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Can J Clin Pharmacol. 1999 Summer;6(2):113-7.

Pilot study to improve health outcomes for medication-induced headache sufferers.

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  • 1School of Pharmacy, University of Colorado Health Sciences Center, Denver 80262-0238, USA.


The objectives of this prospective cohort study were to identify and encourage individuals with symptoms consistent with medication-induced headache (MIH) to seek medical help, and to determine the health outcomes of these patients. All community pharmacists (approximately 150) on Newfoundland's Avalon Peninsula were provided with continuing education material on MIH and were asked to display a poster inviting individuals taking analgesics more than two days a week for headache to speak to their pharmacist. Pharmacists were asked to provide a patient information pamphlet to individuals with medication use and symptoms consistent with MIH, to request them to contact a study nurse and to log the number of potential MIH patients encountered. The study nurse supervised the completion of headache and quality of life questionnaires, and advised the subjects to seek help from their family physicians. Forty-six pharmacists returned logs identifying 142 potential MIH subjects: 21 contacted the study nurse, 17 completed the questionnaires and 11 were classified as MIH sufferers. MIH sufferers reported a reduction in headache frequency (P<0.02) and analgesic consumption (P<0.05) when re-interviewed after three months. A health care team approach can improve health outcomes for some MIH sufferers. Further work to evaluate strategies to encourage chronic headache sufferers to seek help is required.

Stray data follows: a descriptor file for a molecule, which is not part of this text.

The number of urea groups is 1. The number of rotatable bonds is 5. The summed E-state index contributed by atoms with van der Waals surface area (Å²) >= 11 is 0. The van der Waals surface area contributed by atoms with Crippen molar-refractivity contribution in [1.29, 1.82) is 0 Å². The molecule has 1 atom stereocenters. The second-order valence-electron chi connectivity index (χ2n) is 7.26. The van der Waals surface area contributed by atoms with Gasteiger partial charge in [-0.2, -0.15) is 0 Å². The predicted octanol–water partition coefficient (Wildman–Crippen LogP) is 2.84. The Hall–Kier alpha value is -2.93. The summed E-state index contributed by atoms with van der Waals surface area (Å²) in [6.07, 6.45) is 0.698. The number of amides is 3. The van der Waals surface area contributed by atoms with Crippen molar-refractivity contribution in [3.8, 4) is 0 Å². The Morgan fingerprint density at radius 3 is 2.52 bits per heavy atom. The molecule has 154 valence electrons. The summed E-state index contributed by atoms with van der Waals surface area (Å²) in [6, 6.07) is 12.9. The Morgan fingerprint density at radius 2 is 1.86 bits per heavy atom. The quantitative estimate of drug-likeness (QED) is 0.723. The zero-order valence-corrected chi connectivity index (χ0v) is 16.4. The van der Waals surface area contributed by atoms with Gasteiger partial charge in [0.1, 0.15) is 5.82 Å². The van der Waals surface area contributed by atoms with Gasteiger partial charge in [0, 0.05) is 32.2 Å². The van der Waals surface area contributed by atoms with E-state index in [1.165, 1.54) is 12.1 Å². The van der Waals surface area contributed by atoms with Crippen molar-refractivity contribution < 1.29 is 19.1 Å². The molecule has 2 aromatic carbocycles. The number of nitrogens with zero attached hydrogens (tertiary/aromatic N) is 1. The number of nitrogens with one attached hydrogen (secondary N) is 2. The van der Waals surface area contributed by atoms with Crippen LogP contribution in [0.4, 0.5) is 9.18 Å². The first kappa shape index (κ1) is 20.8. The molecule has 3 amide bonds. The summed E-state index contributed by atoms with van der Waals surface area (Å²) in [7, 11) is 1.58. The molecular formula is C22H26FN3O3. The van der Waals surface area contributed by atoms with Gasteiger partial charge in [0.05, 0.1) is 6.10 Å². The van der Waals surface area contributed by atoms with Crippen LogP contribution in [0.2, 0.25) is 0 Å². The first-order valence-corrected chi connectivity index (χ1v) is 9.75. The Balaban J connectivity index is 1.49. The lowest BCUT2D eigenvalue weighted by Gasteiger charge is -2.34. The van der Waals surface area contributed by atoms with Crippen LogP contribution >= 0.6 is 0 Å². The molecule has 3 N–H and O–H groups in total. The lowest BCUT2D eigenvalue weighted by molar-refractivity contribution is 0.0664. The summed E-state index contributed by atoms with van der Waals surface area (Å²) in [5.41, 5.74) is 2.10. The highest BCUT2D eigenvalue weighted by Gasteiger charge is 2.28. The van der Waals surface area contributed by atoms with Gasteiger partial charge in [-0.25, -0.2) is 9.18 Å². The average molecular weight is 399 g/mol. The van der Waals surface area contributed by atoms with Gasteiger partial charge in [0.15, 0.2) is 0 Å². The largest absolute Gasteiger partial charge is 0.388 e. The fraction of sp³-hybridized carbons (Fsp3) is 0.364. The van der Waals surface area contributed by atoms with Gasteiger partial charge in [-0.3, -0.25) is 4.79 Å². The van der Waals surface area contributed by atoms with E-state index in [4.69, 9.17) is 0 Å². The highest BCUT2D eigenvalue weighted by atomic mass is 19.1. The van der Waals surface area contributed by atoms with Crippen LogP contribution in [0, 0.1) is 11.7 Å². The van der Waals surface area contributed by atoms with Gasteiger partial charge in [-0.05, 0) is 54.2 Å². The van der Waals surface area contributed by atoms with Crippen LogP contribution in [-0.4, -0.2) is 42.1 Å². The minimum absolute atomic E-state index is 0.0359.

[PubMed - indexed for MEDLINE]
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